While desserts are of course delicious, they offer most people a short momentary feeling of happiness before they get tired and sluggish from the sugar crash. We wanted everyone to stay til the end, dance a lot, mingle and talk a lot, and of course, drink a lot. For us, that meant everyone had to stay awake and not be tired for as long as possible (despite suffering from jetlag).
So, here are the things we did instead of dessert.
Food and Wine Pairing
We had great fun coming up with these food and wine pairings, and I have to say the German Riesling went amazingly well with German sausage and mustard! I also loved the fact that 2 of the pairings didn’t even involve cheese so dairy-free guests could enjoy them.
Dark Chocolate Tasting
We made the chocolate tasting into a fun game (although I think most people just ate the chocolate!).
Although I drink coffee, I have always loved tea growing up, so putting in a tea tasting gave the wedding a personal note.
If Desserts Mean A Lot To You
However, if desserts mean a lot to you and your guests, then there are many great Paleo/Gluten-free bakeries and store-bought dessert options to choose from, and many bakeries offer gluten-free wedding cakes now.
One thing I would advise against is making your own desserts for the wedding – there’s always plenty to do just before the wedding no matter how well you plan, so adding in the stress of cooking for a ton of guests is not going to help.
Most of our friends and family know that Jeremy and I don’t eat bread, pasta, cakes, etc. However, not everyone expected that we were going to have a zero gluten, seed oils, desserts, or soda at the wedding. That’s why we tried to inform as many people as possible beforehand.
We also made sure there were enough vegetarian options available so that no one would be left hungry!
And to excite our guests (and allay their fears about how good Paleo/Gluten-free food would be), I sent some of them a copy of the menu before the wedding).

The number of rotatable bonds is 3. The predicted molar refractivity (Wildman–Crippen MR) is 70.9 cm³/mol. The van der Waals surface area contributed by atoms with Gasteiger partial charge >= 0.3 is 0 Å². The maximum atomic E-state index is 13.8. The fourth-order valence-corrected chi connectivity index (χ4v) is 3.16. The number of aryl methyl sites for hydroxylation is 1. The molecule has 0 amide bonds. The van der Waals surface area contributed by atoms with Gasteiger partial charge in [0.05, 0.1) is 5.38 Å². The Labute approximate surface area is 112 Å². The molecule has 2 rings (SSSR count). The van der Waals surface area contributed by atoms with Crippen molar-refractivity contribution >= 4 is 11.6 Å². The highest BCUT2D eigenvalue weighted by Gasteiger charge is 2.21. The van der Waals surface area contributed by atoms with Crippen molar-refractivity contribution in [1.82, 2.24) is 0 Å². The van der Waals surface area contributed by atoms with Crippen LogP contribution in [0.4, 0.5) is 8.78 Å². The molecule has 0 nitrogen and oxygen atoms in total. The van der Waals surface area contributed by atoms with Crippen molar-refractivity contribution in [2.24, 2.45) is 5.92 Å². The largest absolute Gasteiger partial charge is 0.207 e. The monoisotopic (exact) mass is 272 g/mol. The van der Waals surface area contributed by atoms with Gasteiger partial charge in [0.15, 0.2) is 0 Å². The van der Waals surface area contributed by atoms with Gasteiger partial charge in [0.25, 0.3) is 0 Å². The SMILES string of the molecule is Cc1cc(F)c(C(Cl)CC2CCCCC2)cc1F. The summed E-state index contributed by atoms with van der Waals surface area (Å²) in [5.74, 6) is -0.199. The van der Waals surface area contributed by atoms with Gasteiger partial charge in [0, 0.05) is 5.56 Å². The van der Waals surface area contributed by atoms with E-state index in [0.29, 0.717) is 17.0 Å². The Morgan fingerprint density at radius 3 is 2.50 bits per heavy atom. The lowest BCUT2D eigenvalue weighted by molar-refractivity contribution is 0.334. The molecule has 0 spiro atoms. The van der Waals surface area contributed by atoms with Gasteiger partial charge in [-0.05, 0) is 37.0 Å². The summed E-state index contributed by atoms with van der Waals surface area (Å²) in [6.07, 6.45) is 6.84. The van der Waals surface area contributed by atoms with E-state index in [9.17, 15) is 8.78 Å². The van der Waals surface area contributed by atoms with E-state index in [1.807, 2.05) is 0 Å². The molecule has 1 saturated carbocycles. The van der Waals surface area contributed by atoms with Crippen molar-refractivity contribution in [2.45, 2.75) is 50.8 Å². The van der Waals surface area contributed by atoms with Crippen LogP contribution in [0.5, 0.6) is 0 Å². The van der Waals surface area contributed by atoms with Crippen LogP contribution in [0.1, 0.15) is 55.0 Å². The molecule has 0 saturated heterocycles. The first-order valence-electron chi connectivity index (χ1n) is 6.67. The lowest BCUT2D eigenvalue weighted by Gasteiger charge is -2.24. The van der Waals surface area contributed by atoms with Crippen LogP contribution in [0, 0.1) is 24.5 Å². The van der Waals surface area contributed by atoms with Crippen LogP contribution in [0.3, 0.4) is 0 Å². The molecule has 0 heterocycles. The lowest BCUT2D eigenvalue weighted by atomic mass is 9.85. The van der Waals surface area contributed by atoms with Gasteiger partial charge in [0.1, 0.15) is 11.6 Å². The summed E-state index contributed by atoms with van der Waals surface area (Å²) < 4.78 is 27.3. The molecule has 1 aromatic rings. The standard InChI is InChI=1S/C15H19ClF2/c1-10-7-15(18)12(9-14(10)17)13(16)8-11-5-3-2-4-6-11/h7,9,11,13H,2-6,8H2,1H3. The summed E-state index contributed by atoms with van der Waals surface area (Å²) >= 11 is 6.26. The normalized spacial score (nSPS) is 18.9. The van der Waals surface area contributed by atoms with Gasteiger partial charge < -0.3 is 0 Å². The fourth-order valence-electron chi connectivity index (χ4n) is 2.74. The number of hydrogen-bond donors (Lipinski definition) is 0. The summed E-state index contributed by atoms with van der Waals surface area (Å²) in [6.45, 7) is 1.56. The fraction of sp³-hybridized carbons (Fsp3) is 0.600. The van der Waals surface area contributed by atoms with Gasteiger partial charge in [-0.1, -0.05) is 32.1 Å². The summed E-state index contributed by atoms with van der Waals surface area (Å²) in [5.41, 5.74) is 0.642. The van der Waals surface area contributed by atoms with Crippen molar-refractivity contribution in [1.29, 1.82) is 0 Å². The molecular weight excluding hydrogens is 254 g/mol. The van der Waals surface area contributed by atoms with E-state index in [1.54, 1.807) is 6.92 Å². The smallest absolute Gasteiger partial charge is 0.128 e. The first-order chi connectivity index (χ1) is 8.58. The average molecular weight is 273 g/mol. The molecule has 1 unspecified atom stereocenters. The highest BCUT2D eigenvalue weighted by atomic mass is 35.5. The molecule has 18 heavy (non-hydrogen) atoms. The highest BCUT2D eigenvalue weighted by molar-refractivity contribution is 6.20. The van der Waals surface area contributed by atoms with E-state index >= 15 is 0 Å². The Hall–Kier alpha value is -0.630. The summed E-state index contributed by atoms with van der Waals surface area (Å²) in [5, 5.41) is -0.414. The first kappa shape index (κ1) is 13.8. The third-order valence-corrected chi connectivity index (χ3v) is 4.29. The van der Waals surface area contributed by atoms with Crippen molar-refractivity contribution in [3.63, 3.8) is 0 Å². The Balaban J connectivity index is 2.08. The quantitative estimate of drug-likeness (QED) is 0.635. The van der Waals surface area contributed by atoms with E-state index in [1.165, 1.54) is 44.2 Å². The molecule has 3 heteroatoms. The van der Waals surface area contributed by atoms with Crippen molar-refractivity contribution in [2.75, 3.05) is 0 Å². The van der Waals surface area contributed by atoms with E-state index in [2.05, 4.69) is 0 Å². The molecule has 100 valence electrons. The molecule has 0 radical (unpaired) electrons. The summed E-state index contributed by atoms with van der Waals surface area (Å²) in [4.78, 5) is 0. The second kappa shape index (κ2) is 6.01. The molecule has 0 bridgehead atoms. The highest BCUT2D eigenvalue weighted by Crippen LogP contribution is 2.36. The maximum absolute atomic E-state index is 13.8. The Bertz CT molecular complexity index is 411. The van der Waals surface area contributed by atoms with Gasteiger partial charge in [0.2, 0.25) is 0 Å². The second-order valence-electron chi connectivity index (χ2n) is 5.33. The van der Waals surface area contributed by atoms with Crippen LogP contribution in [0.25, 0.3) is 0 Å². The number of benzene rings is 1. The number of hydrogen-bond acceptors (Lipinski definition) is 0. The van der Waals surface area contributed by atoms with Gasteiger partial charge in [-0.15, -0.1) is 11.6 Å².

We knew our wedding was going to be really different from the start because we wouldn’t be serving any bread, pasta, or cakes, but we didn’t want that to be the only thing our guests remembered about our wedding. So, we decided to make it unique in other ways too.
Fruit Bowls as Center Pieces
I’m not a huge flower person, and the wedding was mostly in my parents’ garden, which has lots of flowers, vegetables, fruit trees, and other plants. So, we opted to save money on flowers (and spend it on food instead!).
We headed to Ikea and bought some large wooden bowls and to Costco a few days before the wedding and bought a ton of fresh fruit. (We also bought a lamination machine and some BBQ skewers to make our own table numbers!)
And the fruit didn’t go to waste – they were cut up at the end of the evening, and we all ate them as a refreshing snack between dances.
Local Raw Honey Wedding Favors
Most of our guests had traveled from afar, and so we wanted to give them something local to take back with them. While the area around us is more famous for garlic and wine, neither of those made great gifts to take onto a plane. So, we opted for small jars of raw honey, beeswax candles, and beeswax hand moisturizers, all from a local apiary (bee farm).
And Great Photos Make All the Difference!
I love photography, and fantastic photos to memorialize the special day are always important. While I was willing to settle on some things not being perfect, the photographer was not one of them!
Luckily, Jeremy’s childhood friend, Jason Hales and his wife, Natalie Hales, are amazing wedding photographers. They fly all over to take wedding photos and love doing it. All the photos you see on this post without watermarks were taken by them (i.e., all the good ones). You can follow Jason’s photography on Instagram.
And these are my favorite photos: